Warm through the winter – choosing the right firewood

Winter is already in full swing and Christmas is getting closer every day. Even we in the Ruhr area have reached the sub-zero temperatures and had to scrape our cars free today. So it’s the perfect time to find out about firewood and make the most of all the time inside the house. Best of all with a crackling fire, which provides additional warmth and cosiness.

Hands off damp wood

In fact, legislation only allows wood to be burned that has a moisture content of no more than 25 percent. This corresponds to a water content of about 20 percent.

Freshly cut wood has a moisture content of about 40 percent and must therefore first be stored for some time. Measuring instruments for checking the moisture content are now available relatively cheaply in DIY stores, but in general wood should be stored for about 2 years.

Why is it forbidden to burn damp wood? It does not burn completely and therefore many pollutants and significantly more fine dust are released. This is bad for the environment as well as for your own stove.

Another advantage is that dry wood has a higher calorific value than moist firewood. Every percent less moisture in the wood provides about 5% more heating capacity. Accordingly, it makes absolute sense to use dried wood.

Not all wood is the same

Different trees naturally provide different wood. Conifers grow much faster than deciduous trees, so the wood of conifers is in principle airier and softer. The wood of deciduous trees tends to be denser and harder.

As a result, wood of coniferous trees (e.g. spruce wood), based on their looser structure, ignites faster and reaches the ideal temperature faster, but burns down more quickly.

The denser wood of a deciduous tree therefore has a better calorific value – i.e. burns longer – and is therefore somewhat more expensive. Because of the calorific value, you can buy wood from deciduous trees more often. But there is also a variety of different deciduous trees and thus also of firewood.

The most commonly used hardwood species

A fire made of beech wood gives a quiet flame and few sparks. It provides a pleasant heat and burns long and with good flame height due to the density of the wood. The disadvantage of the density is that it is more difficult to ignite.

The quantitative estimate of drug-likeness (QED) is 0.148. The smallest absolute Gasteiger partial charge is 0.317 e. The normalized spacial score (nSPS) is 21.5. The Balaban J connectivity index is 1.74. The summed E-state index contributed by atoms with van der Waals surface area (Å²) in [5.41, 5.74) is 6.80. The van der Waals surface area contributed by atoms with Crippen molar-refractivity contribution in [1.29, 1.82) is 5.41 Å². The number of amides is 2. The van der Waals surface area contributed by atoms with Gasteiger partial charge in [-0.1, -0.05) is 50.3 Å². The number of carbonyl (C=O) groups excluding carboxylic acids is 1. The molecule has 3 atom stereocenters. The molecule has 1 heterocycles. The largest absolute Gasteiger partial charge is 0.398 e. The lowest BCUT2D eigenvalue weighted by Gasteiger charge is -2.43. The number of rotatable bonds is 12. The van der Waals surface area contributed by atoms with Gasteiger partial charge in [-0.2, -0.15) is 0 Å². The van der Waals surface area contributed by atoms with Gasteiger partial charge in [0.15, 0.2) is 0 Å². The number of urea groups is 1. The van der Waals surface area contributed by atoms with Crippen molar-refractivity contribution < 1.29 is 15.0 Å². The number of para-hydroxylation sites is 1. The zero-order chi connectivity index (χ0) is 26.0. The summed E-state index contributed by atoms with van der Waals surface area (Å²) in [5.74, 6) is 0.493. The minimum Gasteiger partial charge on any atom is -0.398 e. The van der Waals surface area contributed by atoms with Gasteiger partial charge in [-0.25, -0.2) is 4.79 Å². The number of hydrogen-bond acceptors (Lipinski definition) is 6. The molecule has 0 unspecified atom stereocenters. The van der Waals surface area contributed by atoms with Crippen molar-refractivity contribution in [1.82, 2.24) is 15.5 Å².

Birch belongs to the rather fast growing deciduous trees and therefore firewood made of birch is comparatively easy to ignite. Afterwards, you can enjoy a rather high, blue fire. However, the calorific value is comparatively low.

Fancy a high and lively fire in the fireplace? Then firewood from an alder should be used. Alder firewood is easy to ignite and provides a great fire. However, alder firewood gives off relatively little heat and doesn’t burn for too long.

Would you rather have a really warming and long-lasting fire? This is best achieved with firewood made of oak. Again, density makes for a good calorific value and at the same time makes it more difficult to ignite. But when the oak fire crackles, it is with many small, crackling flames.

And, of course, you can combine all types of wood and also provide a varied and warming fire.

Which wood is right for you now?

For occasional evenings in front of a crackling fire is good to use the cheap wood from conifers. Often, wood from spruce trees is used here.

However, if a fire is to warm the stove for a longer period of time, then we recommend wood from a deciduous tree. For an open fireplace, we can recommend beech wood, for example, because it burns long and evenly and causes hardly any flying sparks.

Alternatively, you can also use birch wood for an open fireplace – although it burns less long. This also causes few sparks and at the same time provides a pleasant smell due to the oils in the wood.

Oak wood, on the other hand, is more recommended for a closed fireplace, where sparks can easily crackle and fly. And now we recommend quickly put the right wood in the fireplace and enjoy the cozy warming fire in this cold season.

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